Shelf Life #2

Photo by LAUREN GRAY on Unsplash


Shelf Life
 is a new personal meme to help me in my ongoing attempt to de-clutter my bookshelves.

It’s more than a Marie Condo of my books though.
It’s aim is to reflect, honour and let go as many books as possible.
Most likely, in the next 12 months or so, Mr Books and I will be on the move. The thought of packing up everything we own again, gives me the horrors.
Therefore as time permits, I will reassess the many, many READ books stacked on my bookshelves.
(The unread TBR pile is another story all together!)

The aim of Shelf Life is to let go those books that I know I will never read again and to give them a proper send off.

My assessment criteria includes:
  • Does this book spark joy?
  • Honestly, will I ever reread this book?
  • How and why did this book come to be on my bookshelf anyway?
  • When and where did I read this book?
  • What are my memories of this book?
  • Is this book part of a series, a signed copy or a special edition?
  • Do I want to pack and unpack this book one more time? Or several more times, during what’s left of my lifetime?
  • If I were to let this book go, would I feel regret, remorse or relief?
The first shelf life started with a stack of Australian authors. This week, I’ve ducked down to the next shelf to let go (or not) some of my UK authors.

Saturday | Ian McEwan

  • My current relationship with McEwan is best described as complicated.
  • But back on the 9th Nov 2005, when I bought my copy of Saturday, our relationship was still more hopeful than not. Full of promise and anticipation.
  • Saturday was the book that changed this.
  • Except for the truly threatening, disturbing scene with the daughter during the home invasion scene, I remember nothing at all about this book.
  • It felt self-indulgent.
  • Curiously, my most recent read, Middle England by Jonathan Coe, mentioned Saturday in passing.
  • The only reason this book has travelled me with for 15 yrs, through three moves, is for the simple fact, that my hardback edition has deckled edges.
  • I LOVE deckled edges.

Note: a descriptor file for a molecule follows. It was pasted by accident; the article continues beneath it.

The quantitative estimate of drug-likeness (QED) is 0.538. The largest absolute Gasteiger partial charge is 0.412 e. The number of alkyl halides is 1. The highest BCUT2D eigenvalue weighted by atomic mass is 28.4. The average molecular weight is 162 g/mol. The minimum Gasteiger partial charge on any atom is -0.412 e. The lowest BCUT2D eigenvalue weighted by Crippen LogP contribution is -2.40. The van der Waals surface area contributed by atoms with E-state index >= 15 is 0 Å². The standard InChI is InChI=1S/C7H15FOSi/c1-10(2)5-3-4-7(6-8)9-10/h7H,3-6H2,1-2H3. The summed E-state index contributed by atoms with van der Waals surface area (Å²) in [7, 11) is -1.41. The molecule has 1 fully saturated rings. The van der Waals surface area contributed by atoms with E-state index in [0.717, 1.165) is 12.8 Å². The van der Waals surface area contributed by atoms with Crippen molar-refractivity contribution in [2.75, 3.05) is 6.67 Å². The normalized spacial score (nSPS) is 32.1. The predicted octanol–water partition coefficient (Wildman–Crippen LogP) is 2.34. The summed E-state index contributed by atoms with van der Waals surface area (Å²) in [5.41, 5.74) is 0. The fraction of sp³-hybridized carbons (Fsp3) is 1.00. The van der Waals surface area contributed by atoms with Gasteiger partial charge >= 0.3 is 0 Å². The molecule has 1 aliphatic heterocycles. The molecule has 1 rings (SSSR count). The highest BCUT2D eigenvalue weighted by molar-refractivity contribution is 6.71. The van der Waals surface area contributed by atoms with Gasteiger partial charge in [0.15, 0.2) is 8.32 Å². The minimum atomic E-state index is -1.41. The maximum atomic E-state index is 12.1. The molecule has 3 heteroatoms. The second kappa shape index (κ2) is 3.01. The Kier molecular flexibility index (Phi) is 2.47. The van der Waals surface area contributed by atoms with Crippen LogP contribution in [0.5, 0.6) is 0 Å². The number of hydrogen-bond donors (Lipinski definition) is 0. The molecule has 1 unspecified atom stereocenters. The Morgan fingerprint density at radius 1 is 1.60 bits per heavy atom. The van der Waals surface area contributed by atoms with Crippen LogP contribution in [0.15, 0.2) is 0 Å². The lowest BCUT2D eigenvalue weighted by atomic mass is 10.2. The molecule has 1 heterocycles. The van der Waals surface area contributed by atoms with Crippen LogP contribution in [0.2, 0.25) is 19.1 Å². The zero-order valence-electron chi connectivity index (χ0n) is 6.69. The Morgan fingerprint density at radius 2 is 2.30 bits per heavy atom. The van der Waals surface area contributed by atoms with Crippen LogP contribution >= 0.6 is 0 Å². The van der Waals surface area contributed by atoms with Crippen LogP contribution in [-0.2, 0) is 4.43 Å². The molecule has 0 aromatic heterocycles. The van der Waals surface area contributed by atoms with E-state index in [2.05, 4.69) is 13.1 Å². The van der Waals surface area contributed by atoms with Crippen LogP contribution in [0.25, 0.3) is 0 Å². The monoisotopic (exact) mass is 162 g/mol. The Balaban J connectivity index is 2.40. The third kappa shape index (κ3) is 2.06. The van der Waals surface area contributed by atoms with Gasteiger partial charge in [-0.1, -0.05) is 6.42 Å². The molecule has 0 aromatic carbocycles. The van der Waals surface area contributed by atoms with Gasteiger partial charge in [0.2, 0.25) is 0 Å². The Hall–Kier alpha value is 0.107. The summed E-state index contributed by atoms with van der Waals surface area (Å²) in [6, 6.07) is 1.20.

• No more! Saturday and it’s lovely deckled edges, will not get packed up and unpacked for a fourth time.

Where Angels Fear to Tread | E. M. Forster

  • Entered my life on the 25th October 1992.
  • This was in the middle of my E. M. Forster phase.
  • My E. M. Forster phase began in 1987 when I watched A Room With a View for the first (of many) times.
  • Over the course of the next 7 or 8 years, I read (and watched) all of his novels, except for The Longest Journey, I believe.
  • WAFTT was my least favourite.
  • No need to revisit this one.

Lady Chatterley’s Lover | D. H. Lawrence

  • Okay, I may not be able to part with this one after all.
  • On the title page, I have inscribed my name, the date, 11th April 1991, and place of purchase – The Book Inn, Charing Cross Rd, London.
  • I was badly scarred from reading Sons and Lovers at school. One of the few school texts that I hated with a passion.
  • But in 1991, I was 23 and just starting out on my year of working and travelling around the UK and Europe, as young Aussies are wont to do at that age. 
  • Lawrence’s ‘naughty’ book, complete with erotic cover obviously appealed to my emerging adult self.
  • In 2011 or 12, we saw an en plein air performance of LCL at Rippon Lea House in Melbourne. Full frontal nudity and ‘implied’ sex scenes were a feature of this particular production. Instead of being sexy, it felt rather awkward.
  • It made me realise how immature this story really is.
  • I may never read it again, but it’s one of the few London books I have. I wish I could go back in time and tell my younger self to buy a copy of Middlemarch instead, or A Tale of Two Cities or A Room With a View. Something I would happily reread.

The Passion | Jeanette Winterson

  • As mentioned in my previous Shelf Life, an English high school teacher friend, changed the course of my reading life during the mid-90’s. Another of the authors she introduced me to was Jeanette Winterson.